and rejoice in eternal life through His son Jesus.

May you enjoy His company, love Him deeply, thank Him always,

and from His storehouses, be given helpful goodnesses.

A Daily Miracle

Part II, a Lenten treatise

Deborah J. Thomas

Lent begins the first Wednesday of March this year. This season is one of God’s best gifts.

When I visited my sister recently, we sang a few worship songs at her piano. One captivated me, a beautiful melody about the Holy Spirit. I pondered His role, and I’m still pondering Him.

Practicing Christians know the basics. He’s the third being of the Triune: God the Father, God the Son and God the Holy Spirit, we say in that order.  God the Father sits and rules from His throne in Heaven, and Jesus as Son is seated at His right hand.  But where is the Holy Spirit?  Perhaps He is the most mysterious of the Trinity.

Of course, all of the Lord God Almighty is mystery.  But the Father and Son have been more revealed or at least visible, over time, than the Holy Spirit. God the Father directed mankind, and spoke to his prophets throughout scripture. Thus, He’s become more familiar to us.  God the Son came to earth and people living at that time got to see him—Son of Man and Son of God, Jesus was called. The account of the gospels taught and showed us all manner of truth about God the Son, Jesus.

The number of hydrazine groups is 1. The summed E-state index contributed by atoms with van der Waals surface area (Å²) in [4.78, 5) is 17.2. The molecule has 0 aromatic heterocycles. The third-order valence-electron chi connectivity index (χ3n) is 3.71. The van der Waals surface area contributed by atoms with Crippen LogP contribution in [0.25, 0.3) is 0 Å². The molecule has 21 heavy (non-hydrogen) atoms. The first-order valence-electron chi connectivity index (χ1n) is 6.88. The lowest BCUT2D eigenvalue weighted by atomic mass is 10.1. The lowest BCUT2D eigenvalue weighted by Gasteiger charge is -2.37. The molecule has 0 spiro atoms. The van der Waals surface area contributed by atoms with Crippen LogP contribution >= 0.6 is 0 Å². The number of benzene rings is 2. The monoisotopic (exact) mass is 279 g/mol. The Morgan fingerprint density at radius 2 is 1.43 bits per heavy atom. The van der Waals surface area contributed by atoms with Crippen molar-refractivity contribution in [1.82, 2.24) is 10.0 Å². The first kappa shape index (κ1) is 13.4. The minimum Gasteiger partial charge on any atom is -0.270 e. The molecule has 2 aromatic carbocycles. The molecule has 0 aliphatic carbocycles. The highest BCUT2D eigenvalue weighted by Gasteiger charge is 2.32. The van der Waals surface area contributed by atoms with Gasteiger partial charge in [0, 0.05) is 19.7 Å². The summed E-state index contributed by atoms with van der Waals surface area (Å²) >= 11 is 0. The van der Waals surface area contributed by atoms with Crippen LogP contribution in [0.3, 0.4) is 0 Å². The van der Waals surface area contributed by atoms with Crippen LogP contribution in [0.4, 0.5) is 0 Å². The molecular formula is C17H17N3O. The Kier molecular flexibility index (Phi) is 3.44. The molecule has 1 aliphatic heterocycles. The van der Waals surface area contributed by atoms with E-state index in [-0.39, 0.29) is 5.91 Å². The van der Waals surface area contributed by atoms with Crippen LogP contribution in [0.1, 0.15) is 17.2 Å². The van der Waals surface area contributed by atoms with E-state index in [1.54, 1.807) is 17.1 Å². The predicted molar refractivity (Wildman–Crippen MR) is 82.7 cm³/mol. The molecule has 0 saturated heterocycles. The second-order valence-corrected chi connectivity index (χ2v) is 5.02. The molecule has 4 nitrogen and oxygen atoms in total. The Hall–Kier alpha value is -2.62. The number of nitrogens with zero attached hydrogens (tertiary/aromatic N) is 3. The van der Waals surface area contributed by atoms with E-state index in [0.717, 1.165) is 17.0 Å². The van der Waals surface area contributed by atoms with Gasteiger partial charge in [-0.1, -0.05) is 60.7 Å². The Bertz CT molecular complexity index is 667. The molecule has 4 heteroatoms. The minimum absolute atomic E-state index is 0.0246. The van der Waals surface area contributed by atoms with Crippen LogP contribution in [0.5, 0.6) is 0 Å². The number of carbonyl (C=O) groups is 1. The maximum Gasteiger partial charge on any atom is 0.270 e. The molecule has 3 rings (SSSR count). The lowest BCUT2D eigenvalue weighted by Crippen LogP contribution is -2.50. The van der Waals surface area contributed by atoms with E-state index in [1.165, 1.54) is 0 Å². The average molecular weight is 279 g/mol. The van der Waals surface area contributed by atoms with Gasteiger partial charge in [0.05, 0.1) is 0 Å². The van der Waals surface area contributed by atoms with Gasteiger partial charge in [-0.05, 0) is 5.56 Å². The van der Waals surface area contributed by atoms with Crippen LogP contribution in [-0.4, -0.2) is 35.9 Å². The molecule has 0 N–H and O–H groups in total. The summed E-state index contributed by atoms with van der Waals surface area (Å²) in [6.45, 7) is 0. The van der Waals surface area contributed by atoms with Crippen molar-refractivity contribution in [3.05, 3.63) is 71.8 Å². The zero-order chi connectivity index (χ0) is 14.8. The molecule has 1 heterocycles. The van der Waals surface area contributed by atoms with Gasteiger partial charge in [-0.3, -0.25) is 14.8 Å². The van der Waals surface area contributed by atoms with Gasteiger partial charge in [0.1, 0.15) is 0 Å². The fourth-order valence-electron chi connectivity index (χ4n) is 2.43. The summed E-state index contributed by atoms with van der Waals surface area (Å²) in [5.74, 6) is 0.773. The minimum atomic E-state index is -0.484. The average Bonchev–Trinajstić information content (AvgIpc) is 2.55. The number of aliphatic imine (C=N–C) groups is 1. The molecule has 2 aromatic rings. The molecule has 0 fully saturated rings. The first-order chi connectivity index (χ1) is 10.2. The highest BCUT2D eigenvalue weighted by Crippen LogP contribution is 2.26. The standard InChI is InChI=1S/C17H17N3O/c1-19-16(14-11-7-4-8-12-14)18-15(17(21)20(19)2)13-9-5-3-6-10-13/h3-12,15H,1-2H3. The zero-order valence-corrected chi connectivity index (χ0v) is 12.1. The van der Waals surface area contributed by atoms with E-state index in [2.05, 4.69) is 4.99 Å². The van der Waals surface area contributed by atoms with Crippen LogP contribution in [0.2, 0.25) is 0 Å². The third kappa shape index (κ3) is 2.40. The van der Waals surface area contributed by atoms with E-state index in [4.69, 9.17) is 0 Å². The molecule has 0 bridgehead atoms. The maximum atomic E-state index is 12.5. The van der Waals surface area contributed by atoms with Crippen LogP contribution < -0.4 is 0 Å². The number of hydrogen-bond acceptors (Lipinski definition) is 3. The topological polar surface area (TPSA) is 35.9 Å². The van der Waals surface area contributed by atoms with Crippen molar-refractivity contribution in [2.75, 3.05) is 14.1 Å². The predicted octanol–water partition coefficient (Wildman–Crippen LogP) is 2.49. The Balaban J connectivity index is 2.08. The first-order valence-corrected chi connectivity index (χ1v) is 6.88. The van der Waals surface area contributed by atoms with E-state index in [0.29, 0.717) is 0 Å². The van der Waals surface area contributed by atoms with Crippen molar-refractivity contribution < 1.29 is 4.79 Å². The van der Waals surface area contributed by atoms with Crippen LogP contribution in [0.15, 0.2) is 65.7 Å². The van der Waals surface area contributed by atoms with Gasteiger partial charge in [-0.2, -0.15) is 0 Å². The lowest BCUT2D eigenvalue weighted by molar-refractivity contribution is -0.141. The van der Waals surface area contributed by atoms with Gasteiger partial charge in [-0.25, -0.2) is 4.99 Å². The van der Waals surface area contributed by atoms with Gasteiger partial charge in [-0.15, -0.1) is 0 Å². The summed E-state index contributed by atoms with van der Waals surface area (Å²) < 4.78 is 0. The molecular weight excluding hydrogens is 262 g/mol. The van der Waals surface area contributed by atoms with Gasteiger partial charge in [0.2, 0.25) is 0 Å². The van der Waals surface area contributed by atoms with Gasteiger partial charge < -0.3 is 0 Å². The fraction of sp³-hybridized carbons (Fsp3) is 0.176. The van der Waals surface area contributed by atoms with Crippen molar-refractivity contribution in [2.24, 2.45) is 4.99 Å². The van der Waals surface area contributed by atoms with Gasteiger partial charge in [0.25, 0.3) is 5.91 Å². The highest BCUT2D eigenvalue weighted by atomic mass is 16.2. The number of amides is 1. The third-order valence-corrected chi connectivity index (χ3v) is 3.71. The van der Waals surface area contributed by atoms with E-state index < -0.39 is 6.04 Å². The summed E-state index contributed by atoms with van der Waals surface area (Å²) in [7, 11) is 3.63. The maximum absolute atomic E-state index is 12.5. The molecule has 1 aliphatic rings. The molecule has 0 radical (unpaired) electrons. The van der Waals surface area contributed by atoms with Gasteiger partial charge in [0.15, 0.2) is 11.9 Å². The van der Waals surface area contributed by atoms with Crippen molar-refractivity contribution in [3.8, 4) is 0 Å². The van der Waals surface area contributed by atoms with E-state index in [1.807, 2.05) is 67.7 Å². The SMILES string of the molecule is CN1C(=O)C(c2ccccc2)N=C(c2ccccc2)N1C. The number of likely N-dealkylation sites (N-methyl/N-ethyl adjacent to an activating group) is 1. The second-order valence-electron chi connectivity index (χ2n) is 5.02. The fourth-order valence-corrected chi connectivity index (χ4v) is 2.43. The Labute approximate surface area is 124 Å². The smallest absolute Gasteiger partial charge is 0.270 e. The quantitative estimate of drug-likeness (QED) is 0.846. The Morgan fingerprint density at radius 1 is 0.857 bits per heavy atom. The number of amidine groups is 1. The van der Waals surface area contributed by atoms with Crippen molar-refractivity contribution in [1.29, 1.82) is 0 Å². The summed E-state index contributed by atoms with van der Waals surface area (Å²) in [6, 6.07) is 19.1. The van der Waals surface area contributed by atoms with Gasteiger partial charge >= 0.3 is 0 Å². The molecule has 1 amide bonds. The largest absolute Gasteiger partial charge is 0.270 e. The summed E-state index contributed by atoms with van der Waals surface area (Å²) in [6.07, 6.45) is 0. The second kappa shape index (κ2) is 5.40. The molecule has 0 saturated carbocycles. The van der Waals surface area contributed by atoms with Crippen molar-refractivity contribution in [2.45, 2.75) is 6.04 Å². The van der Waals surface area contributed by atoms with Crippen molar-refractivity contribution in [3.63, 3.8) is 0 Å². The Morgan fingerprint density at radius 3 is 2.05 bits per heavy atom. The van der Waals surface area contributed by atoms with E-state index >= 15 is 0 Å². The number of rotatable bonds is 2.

But the Holy Spirit is lesser seen, lesser known. His name makes that obvious: He is Spirit. Not seen by human eyes. However, just like the wind, He’s there.  (And sometimes witnessed through evidence.) Ephesians 1: 27 states that God wished to “…make known the riches of his glory (knowledge of Him) among the Gentiles, which is Christ in you…” In other words, the Holy Spirit dwelling in the true believer. After Jesus returned to heaven, the Holy Spirit came to his followers, so they’d sense God with them, in Jesus’ s absence. Stunning! The Holy Spirit resides in any person who invites Jesus Christ into their heart. A miracle!